First produced Off Broadway at LaMama ETC, February 1991, directed by Greg Keller. The cast included Rosemary Quinn, Wayne Maughans and Preston Dyar; previously produced at the University of Colorado, Boulder, directed by Joel Glick. A play about an artist coping with HIV/AIDS.
FROM REVIEWS OF ANCIENT BOYS
"Often the images presented are haunting and beautiful, told and acted with compassion and humour. And each provides a compelling and sometimes contradictory miniature of Reuben. …. While pointing out environmental and political crises, the play never loses sight of the individual. Ancient Boys confronts serious material with humor and grace." Colorado Daily.
"van Itallie’s deceased hero is Reuben, a manic, mercurial artist who embodies everything that’s wonderful and horrible in New York’s gay male vie de boheme, downtown style. A generous giver of tenderness, imagination, and practical help when needed, he’s also a merciless user, a compulsive fantasy tripper, and a control freak who keeps his friends locked in separate compartments from each other — and from him when he’s not in the mood for them. He’s as endlessly restless as he is creative…" Michael Feingold, Village Voice.
Anthologized in Gay Plays: An International Anthology, Ubu Repertory Theatre Publications.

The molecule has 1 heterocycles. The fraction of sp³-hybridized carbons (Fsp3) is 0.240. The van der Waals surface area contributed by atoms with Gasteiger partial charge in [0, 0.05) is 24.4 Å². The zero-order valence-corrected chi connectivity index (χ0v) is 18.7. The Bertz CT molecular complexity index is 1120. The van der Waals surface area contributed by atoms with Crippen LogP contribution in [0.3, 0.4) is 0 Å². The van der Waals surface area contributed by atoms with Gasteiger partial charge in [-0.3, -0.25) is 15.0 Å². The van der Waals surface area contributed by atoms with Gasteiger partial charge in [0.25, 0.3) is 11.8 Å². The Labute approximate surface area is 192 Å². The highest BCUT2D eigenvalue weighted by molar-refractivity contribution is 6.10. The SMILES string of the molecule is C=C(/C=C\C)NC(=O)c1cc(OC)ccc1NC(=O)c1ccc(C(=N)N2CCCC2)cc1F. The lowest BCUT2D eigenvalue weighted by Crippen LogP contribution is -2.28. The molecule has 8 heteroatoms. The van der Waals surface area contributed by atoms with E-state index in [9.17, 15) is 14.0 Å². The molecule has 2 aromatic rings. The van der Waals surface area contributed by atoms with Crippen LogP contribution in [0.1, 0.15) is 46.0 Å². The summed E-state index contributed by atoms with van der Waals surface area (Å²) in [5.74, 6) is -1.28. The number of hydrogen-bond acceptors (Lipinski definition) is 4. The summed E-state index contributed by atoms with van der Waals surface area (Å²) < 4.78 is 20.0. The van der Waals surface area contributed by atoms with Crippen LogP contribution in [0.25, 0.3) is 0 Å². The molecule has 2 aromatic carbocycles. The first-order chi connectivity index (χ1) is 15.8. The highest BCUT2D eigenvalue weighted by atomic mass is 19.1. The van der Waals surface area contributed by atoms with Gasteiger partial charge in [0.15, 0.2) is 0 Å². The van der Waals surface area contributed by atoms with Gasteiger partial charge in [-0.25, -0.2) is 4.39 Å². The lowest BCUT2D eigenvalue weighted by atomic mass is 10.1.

"Ancient Boys, by the Belgian-born American playwright Jean-Claude van Itallie, is a deft and moving tribute to the fallen of the epidemic...A dead man’s friends gather in his apartment to eulogize him. His ghost assists them in playing out scenes of his life...van Itallie brings it off with the humorous melancholy one would expect from the translator of Chekhov..." Craig Smith, New York Native.
LUKE (quietly): When he called last August, I was in the vegetable garden. It was a gorgeous day.
(Luke stands in his phone light. Reuben is working hard on his structure.)
REUBEN (speaking as if on the phone): I just got back from the doctor, Luke.
LUKE: My hands were full of earth -— I was trying not to get everything dirty. As I listened to his voice I was squinting at a postcard of Piazza San Marco in the rain pinned in front of my desk, my eyes getting used to the indoors.
REUBEN: I have it, Luke.
LUKE: I felt far away, as if he were speaking to me through a long dark tunnel.
REUBEN: I was expecting it. I actually feel relieved.
LUKE: I'm sorry.
REUBEN: He says I need a haircut and my penis is turning green. Luke — don't tell anybody.
REUBEN: He wants me to start chemotherapy. We have to figure it out.
LUKE: Be down tomorrow.
(Luke's phone light out.)
LUKE (to the others): There's this literal pain in my heart. Did I say the right things? Was I loving enough? Did it sound like pity? I feel guilty: he may be dying and I'm not. I go outside. I can't
make it fit. Here's all this August sunlight, the trees, the fields. Everything is different because of the phone call but nothing is different. The spade is just where I left it. I remember how much Rube hates working in the garden. I don't love it much myself. Why do I bother?